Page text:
Last year, my son spent a semester abroad studying in Valencia, Spain and brought me this poster when he returned. I was thrilled and thought it was like any writers’ conference in the United States. When I did a google search on the image, I found the poster commemorated the fiftieth anniversary of a group of intellectuals and writers seeking to free Spain from fascism in the midst of the Spanish Civil War.
In 1937, Spanish writer and poet, José Bergamín, presided over the Second International Congress of Writers in Defense of Culture held in Valencia. It was attended by more than one hundred writers including Ernest Hemingway and Pablo Neruda.
I’m assuming the image of Don Quixote of La Mancha in the background of the poster is a reference to the idealism of this group of intellectuals intent on righting the wrongs of fascism. The weapon of these writers was their words.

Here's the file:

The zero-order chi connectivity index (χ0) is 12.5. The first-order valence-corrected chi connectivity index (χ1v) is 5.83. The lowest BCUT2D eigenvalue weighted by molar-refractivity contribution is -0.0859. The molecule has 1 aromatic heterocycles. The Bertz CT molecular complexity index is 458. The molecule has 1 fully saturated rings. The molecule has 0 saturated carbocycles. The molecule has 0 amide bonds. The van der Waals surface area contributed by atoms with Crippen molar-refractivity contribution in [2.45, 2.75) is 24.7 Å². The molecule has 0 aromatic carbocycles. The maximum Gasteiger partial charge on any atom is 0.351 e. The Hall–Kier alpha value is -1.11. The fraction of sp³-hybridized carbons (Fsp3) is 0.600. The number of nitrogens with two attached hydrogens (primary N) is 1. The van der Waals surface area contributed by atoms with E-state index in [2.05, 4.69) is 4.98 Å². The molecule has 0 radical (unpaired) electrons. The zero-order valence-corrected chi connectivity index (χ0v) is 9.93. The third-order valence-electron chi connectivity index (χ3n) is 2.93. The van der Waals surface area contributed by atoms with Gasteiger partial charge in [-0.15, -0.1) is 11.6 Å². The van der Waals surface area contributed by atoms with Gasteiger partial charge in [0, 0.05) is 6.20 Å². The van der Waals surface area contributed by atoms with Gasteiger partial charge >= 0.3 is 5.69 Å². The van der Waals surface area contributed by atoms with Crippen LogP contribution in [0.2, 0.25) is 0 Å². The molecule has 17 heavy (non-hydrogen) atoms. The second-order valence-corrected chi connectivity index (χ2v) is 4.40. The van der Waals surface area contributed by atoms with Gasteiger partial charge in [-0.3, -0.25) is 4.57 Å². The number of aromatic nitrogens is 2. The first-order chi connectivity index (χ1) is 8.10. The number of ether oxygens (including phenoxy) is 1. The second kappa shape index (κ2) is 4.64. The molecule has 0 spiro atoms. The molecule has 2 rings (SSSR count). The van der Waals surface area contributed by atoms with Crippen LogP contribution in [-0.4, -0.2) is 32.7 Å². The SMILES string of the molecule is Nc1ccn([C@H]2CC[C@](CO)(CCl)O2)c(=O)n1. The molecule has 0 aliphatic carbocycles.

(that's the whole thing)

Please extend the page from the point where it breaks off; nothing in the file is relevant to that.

While my son was in Spain, I was busy writing a novella. Parts of KISS AND TELL were set in southern Spain, which made me feel a connection to him while he was away. I was happy to study the diverse Spanish weather, geographical areas, plants, and animals.
My other connection to this poster is a character in the story of Don Quixote. In my next soon-to-be-released book, NO ONE’S WATCHING, the main character is Kitri, the name of Don Quixote’s niece. Kitri laments that her arms behave like the windmills in Miguel de Cervantes‘ classic novel, which is not a good thing for a ballet dancer. More about that book in a couple of weeks!